Scientist Fusa Miyake suggested that high levels of carbon-14 and beryllium-10 found in tree rings from 775 A.D. could be evidence that Earth was hit by a flash of radiation around that time. The historical record rules out that the radiation could have come from a supernova or solar flare.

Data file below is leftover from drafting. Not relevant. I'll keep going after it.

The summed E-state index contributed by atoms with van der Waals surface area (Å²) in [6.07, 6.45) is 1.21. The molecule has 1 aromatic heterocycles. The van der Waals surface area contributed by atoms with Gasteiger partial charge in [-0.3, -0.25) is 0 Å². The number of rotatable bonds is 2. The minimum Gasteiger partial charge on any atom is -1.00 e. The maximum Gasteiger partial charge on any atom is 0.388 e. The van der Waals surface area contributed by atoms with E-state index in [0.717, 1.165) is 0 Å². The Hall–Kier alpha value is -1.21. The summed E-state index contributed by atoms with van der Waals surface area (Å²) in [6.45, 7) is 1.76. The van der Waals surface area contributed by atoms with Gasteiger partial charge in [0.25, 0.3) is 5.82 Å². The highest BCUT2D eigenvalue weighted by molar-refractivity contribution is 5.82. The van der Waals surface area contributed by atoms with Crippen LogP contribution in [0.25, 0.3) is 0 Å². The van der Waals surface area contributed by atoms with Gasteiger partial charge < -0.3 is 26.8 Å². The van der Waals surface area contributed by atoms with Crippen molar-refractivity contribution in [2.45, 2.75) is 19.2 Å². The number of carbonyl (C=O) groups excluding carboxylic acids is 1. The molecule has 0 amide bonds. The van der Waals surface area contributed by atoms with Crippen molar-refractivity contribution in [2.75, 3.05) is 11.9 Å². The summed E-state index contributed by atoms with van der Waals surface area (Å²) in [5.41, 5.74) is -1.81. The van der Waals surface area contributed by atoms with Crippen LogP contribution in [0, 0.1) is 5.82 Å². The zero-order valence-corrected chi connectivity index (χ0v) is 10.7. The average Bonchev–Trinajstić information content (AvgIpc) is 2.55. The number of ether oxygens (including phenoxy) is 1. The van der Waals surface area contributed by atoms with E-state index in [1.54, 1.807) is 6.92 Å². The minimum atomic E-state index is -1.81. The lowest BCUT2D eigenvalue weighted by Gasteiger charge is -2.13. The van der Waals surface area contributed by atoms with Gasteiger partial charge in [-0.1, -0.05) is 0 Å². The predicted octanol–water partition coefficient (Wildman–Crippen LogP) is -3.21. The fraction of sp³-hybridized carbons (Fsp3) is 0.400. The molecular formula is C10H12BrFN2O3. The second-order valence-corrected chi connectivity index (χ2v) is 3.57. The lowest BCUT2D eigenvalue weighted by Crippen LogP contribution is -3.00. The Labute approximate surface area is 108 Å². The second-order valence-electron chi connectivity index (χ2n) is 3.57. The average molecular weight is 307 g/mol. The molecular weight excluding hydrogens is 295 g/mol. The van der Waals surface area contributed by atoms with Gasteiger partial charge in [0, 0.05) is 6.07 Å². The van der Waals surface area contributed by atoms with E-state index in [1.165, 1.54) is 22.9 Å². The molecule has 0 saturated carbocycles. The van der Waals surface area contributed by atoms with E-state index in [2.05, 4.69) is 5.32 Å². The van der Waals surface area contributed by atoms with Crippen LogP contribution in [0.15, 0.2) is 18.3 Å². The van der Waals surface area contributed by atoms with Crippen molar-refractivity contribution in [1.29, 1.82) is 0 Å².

There is no human documentation of this happening in the eighth century. But Hambaryan and Neuhauser have explanations for why not: The collision of compact stellar remnants would have released a short burst of radiation, a couple of seconds in duration, without generating visible light. In addition, because life on Earth didn't appear to suffer adverse effects (for example, extinction!), the merging remnants could have been no closer than 3,000 light-years from Earth.
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